Hardcore gamers really have two choices when it comes to buying a new hotrod PC, either build it yourself or buy a preconfigured system. Both paths have their supporters, with the do-it-yourself crowd wanting to get their hands dirty and take control of every part of the operation, while the off-the-shelf buyer may not have the time, experience or inclination to build a system from the ground up. For this last set of gamers, several companies have set up shop to specifically handle this segment of the PC market.
One of the more prominent is Alienware, which is now owned and operated by Dell, and is an acquisition that has helped both companies. Alienware has access to enhanced distribution and sales channels, while Dell will receive a lot more attention from hardware enthusiasts. The cream of the Alienware gaming crop is the Area-51 system line, which combines top-end components with extreme graphics to produce some of the most kickass preconfigured systems that money can buy.
Alienware has several desktop lines, but for pure, unadulterated performance, you should be looking at the Area-51 models. The basic specs include an Intel Core 2 Duo, Quad or Extreme processor and up to 4GB of dual channel DDR3-1333, all powered by an nForce 790i Ultra SLI platform. Graphics options run the gamut of ATI and NVIDIA cards, ranging from a GeForce 9600GT 512MB up to a Radeon HD 4870 X2 2GB, with an optional second card for SLI/CrossFire support and an Ageia PhysX PPU.
The choice of the nForce 790i Ultra SLI is an interesting one, especially as the Area-51 offers a CrossFire upgrade option. Alienware told us that the NVIDIA chipset was the fastest performer, and due to this, the company worked overtime to have this platform certified for both dual-card SLI and CrossFire implementations. However you view this, there can be no question that Alienware is performance-oriented to the extreme.
Storage options on the Area-51 790i are equally robust, and include both 7200-RPM 1TB and 10,000-RPM 160GB hard drive options, as well as dual drives in a RAID 0 configuration. The optical drive can be a standard 20x DL DVD burner, or buyers can upgrade this to a Blu-ray BD-ROM or even Blu-ray Burner drives. The default audio is the 7.1 HD onboard solution, but Alienware also offers a dedicated Sound Blaster X-Fi XtremeGamer soundcard as an option. Vista Home Premium is the default operating system, with an available upgrade to Ultimate.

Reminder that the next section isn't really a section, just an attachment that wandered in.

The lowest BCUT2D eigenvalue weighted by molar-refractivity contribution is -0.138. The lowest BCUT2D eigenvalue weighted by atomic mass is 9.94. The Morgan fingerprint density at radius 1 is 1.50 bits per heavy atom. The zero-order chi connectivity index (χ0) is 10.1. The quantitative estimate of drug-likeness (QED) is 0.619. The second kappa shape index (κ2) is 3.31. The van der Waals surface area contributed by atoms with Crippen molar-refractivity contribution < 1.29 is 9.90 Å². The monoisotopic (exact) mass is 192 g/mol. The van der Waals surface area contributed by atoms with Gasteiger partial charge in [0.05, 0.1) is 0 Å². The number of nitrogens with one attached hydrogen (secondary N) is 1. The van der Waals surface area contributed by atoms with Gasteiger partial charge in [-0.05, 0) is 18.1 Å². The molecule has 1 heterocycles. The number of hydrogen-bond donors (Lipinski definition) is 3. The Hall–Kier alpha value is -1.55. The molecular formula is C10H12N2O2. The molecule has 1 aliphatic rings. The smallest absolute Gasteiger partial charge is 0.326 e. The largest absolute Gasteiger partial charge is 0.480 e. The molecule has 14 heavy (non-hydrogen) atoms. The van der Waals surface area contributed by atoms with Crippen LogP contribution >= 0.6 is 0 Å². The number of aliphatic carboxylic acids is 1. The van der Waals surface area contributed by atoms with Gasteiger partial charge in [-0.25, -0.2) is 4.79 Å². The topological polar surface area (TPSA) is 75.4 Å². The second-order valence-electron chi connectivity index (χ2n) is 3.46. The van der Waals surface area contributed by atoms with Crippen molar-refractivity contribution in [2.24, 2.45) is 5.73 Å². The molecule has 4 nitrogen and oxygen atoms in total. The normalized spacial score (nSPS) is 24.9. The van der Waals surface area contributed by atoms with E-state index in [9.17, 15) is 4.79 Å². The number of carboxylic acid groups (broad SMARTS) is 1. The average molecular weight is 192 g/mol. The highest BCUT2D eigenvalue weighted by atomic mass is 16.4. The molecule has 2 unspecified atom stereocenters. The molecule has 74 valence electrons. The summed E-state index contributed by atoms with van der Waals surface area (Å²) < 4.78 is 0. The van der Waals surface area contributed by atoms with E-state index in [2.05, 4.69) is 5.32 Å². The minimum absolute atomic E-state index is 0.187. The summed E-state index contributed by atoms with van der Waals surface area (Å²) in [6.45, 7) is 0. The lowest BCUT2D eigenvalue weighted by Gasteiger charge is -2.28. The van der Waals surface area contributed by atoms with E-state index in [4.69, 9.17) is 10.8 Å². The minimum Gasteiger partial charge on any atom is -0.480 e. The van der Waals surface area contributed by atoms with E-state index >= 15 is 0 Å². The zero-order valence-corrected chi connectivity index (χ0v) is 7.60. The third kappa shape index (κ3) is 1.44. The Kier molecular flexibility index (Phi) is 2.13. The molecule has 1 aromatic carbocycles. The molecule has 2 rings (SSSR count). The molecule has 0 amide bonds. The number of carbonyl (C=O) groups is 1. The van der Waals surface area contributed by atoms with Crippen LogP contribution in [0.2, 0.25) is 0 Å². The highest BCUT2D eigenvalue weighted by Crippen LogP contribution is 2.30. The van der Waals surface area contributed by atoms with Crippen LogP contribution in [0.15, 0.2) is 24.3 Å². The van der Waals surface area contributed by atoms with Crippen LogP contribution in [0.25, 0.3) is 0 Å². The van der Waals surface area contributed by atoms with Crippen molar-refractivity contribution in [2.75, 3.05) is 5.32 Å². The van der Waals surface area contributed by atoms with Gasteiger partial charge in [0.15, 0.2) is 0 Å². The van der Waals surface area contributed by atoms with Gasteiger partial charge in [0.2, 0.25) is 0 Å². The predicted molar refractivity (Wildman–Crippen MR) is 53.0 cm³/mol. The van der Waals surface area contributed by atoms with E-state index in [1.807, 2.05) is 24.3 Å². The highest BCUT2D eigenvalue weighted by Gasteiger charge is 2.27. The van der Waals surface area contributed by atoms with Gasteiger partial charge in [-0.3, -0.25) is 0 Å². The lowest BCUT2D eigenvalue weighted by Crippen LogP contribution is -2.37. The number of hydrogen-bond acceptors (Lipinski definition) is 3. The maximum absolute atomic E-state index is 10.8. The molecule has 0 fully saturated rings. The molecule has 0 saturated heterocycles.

The Area-51 790i features a magnesium alloy P2 chassis design that has been engineered around thermal testing and heat dissipation, while ensuring compatibility with the overall component list. Other factors like airflow, cable management, acoustic levels, and component access have also been taken into account, and the overall aesthetics are very unique and really set the Area-51 apart from the crowd.
The P2 chassis features a tool-free design that allows easy access for potential user upgrades, or to remove hard drives and other peripherals. There are no "warranty void if removed" stickers on the Area-51 790i, and Alienware understands that enthusiasts like to tinker with their PCs. Cable design is another nice feature, and Alienware has tucked these away from sight, providing a clean environment and one that is more conducive to airflow.
This system configuration includes Alienware's High-Performance Liquid Cooling system, which not only drops the temperatures and ambient noise considerably, but also potentially increases performance and overclocking. You can also add in the AlienFX lighting system with six distinct lighting zones, a dozen color choices and full programmability for light color, effect and transitions.
There are four 120mm cooling fans mounted to the case, with two on each of the snap-mounted side doors, one set as a rear exhaust and another at the front, used to handle the liquid-cooling system. The side panels reduce the ambient noise levels and the cooling fan on the main side panel is a wireless design, which allows easy access for potential upgrades.